A settlement was reached with the State of Minnesota and the Minnesota Department of Health over the illegal and improper use of blood samples obtained under the Newborn Screening Program by the Minnesota Department of Health. The settlement is a victory for privacy advocates.
Attorneys Scott Kelly and Dan Bellig of Farrish Johnson Law Office and Robert Bennett and Robert Vaccaro, civil rights lawyers with Gaskins Bennett Birrell & Schupp of Minneapolis, represented 21 families against the Minnesota Department of Health.
The Minnesota Department of Health (MDH) secretly established a bio-bank of blood samples and test results from blood left over after newborn screening. More than 50,000 blood samples and test results were used for research, including research for drug companies and equipment manufacturers like legal steroids uk online. The Minnesota Supreme Court ruled in November 2011 that written, informed consent is required for storage, use, or dissemination of any remaining blood samples or test results after completion of newborn screening. The Minnesota Supreme Court remanded the case for trial. Read the complete Minnesota Supreme Court Decision here.
The Supreme Court decision was a victory for privacy rights, parents and children in Minnesota. The lawsuit forces MDH to destroy over 1,100,000 blood samples and 900,000 test results illegally retained. The settlement lifts a temporary injunction obtained to preserve the evidence (blood samples and test results) pending the litigation. Now that the case has been settled, the blood samples and test results should be destroyed.
The lawsuit also resulted in a change in the law: the legislature specifically mandates written, informed consent before blood samples left over after testing under the newborn screening program can be used for any research, public health study or the development of new screening tests. This is a significant protection for our children now and in the future.
The landmark case pitted genetic privacy advocates against MDH for more than four years.
In 1997 MDH surreptitiously decided to establish a bio-bank of blood samples left over after newborn screening and correlating test results. Since 1997, MDH has collected over 1,100,000 blood samples from children born in Minnesota and more than 900,000 test results. In 2004, MDH began using the blood samples for research projects, including projects for drug companies and equipment manufactures developing testing equipment.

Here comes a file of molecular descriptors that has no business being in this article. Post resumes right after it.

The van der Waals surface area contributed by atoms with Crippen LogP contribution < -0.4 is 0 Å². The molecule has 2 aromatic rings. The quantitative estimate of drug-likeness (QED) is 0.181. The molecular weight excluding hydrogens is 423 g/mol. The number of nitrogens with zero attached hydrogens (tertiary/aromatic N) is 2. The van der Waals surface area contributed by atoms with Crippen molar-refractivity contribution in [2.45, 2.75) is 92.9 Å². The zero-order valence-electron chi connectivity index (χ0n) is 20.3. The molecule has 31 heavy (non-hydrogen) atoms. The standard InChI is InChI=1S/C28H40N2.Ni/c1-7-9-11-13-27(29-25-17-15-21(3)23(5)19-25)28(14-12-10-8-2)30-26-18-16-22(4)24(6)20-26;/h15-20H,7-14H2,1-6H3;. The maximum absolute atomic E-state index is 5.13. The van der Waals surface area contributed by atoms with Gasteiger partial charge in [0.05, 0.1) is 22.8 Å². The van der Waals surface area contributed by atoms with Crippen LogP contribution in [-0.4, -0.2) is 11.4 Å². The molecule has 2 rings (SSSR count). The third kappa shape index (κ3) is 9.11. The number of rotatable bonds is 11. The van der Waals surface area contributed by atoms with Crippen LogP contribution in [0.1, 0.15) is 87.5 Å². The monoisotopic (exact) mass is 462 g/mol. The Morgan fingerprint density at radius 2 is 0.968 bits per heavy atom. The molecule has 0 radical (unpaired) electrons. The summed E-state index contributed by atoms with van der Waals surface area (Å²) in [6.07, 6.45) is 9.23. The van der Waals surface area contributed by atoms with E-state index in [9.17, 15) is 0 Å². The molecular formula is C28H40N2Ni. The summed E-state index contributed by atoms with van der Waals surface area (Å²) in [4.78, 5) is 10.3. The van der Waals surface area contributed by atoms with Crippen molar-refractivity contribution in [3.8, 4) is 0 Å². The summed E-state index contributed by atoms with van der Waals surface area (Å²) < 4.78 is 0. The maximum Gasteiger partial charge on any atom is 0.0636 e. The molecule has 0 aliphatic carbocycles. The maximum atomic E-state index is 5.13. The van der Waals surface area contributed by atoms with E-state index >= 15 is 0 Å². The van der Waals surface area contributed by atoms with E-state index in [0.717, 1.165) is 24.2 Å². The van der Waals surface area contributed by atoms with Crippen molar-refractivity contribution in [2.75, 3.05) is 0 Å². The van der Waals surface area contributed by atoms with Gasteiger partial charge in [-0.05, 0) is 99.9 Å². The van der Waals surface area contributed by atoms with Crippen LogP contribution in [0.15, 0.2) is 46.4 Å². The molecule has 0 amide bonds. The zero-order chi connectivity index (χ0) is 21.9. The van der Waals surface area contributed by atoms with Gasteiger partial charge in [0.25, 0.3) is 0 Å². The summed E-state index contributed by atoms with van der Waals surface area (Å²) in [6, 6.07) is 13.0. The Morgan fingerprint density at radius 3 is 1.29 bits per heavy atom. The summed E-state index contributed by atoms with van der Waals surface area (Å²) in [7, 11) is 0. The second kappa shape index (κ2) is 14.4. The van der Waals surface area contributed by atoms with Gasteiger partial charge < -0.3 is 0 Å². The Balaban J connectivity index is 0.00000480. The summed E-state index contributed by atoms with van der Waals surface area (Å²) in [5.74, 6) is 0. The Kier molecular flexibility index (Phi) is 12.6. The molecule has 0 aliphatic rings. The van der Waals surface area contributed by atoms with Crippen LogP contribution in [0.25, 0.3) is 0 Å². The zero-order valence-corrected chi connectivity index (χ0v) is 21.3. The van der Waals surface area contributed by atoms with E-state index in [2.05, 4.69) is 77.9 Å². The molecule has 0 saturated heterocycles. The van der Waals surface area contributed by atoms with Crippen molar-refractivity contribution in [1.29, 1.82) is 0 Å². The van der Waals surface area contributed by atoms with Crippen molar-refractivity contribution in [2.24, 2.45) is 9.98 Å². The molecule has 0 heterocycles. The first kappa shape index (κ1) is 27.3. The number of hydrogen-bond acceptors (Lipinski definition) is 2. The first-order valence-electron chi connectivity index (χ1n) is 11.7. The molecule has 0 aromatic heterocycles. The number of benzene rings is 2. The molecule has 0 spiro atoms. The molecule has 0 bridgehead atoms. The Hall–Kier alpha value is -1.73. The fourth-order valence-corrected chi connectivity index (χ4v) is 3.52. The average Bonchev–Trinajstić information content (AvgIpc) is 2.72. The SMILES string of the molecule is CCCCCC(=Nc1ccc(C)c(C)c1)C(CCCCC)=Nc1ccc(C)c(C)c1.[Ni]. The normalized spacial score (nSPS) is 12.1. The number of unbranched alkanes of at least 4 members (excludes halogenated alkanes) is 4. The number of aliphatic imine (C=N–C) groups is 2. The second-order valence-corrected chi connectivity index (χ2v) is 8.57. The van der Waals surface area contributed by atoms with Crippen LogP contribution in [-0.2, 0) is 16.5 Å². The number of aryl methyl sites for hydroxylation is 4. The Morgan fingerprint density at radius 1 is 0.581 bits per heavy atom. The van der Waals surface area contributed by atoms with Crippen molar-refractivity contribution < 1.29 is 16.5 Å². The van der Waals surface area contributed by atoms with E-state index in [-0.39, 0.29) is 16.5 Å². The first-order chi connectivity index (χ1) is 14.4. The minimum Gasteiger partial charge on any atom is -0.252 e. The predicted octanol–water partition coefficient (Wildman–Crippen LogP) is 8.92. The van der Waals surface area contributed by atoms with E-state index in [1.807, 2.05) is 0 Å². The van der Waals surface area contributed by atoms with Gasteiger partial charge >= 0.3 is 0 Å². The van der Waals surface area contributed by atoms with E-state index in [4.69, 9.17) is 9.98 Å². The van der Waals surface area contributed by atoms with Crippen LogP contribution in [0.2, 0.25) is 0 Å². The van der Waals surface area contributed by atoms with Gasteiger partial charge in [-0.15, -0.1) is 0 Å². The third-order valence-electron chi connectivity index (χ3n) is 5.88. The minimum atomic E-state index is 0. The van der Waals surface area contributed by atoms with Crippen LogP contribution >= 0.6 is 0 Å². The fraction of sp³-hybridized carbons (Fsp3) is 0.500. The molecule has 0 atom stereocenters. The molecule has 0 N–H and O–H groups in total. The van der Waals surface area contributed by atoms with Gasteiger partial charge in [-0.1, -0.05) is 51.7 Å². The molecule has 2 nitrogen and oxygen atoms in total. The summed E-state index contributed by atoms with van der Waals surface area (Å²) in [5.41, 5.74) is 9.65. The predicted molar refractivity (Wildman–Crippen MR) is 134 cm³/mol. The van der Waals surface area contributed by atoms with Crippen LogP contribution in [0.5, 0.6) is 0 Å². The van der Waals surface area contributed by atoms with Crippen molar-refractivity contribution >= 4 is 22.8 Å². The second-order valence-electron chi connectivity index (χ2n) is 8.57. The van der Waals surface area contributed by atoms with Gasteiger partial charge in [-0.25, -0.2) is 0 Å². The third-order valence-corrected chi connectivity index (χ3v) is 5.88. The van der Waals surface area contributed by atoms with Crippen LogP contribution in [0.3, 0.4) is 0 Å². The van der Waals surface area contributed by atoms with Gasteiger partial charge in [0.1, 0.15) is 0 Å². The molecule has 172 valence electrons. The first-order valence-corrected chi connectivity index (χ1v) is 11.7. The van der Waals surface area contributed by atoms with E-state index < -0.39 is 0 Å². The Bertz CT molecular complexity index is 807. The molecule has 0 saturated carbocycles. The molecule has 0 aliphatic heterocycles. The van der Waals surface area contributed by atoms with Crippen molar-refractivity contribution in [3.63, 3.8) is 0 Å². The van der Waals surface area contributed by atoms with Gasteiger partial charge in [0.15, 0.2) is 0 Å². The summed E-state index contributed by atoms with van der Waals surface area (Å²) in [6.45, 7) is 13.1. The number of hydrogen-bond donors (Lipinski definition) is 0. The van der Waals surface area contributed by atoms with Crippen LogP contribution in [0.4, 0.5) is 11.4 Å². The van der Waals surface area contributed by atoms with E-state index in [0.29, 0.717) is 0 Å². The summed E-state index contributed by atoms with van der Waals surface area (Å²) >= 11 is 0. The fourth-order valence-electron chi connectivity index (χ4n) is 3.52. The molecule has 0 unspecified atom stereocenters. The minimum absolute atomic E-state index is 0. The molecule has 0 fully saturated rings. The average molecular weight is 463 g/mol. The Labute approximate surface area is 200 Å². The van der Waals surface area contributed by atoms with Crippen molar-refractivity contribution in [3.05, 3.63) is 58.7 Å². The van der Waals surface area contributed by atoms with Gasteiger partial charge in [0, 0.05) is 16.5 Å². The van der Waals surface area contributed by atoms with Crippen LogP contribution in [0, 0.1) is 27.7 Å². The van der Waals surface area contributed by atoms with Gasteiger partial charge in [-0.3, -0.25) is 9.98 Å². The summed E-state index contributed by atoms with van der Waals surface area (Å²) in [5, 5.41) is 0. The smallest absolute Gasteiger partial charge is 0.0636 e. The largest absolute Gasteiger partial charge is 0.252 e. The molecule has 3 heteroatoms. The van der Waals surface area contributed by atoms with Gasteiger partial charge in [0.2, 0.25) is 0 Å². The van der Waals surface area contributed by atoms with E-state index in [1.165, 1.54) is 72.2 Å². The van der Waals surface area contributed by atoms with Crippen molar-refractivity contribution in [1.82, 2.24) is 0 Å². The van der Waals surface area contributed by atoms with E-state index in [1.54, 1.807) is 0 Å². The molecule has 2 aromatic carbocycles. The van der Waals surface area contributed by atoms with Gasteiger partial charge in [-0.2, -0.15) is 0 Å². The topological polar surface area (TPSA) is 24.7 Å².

The issue of what was authorized under the statute was brought to the attention of an administrative law judge in 2007. An administrative law judge ruled MDH needed written, informed consent for the storage of blood samples outside of the testing allowed under newborn screening. The Administrative Law Judge noted in her opinion:
“Therefore, after careful consideration, the administrative law judge concludes that the newborn screening statute does not expressly authorize the Department to store genetic information indefinitely or disseminate that information to researchers without written, informed consent provided by parents.”
Read the complete report of the Administrative Law Judge here. Even though the ruling was upheld on appeal, MDH continued its conduct and ignored the law.
In 2008, MDH attempted to pass legislation expressly authorizing MDH to expand the use of blood samples so MDH could continue its independent third party research. Governor Pawlenty vetoed the legislation in May 2008, noting his belief that,
“written, informed consent should be obtained for long term storage or use of blood samples for non-screening research. Government handling and storage of genetic information is a serious matter. Removing the requirement of express authorization from parents regarding the long term storage and potential future uses of genetic samples, especially when such storage and use is not related to newborn screening, is concerning.”
MDH continued to violate the newborn screening statute even after Governor Pawlenty’s veto. Read Governor Pawlenty’s veto letter here.
The issue of the use of blood samples outside of newborn screening testing reached the Commissioner’s desk. In notes of a meeting with researchers, the Commissioner recognized the public’s concern and outrage over the inaction of MDH, noting she was becoming increasingly uncomfortable that no changes were being made to the program.
In October 2008, an employee of MDH prepared an internal memo to the Executive Director of the Newborn Screening Program concerning a request to query and identify potential study participants involving a study outside the scope of the newborn screening program. The employee expressed concern about the possible data practice issues because of the “data mining” and dissemination of data. The employee noted:
“That statute authorizing and governing newborn screening in Minnesota…does not specifically authorize the use of newborn screening data for research purposes.”
As part of the settlement, MDH has now agreed to comply with the newborn screening and genetic privacy laws.
For more information, contact Scott Kelly at 507-625-2525.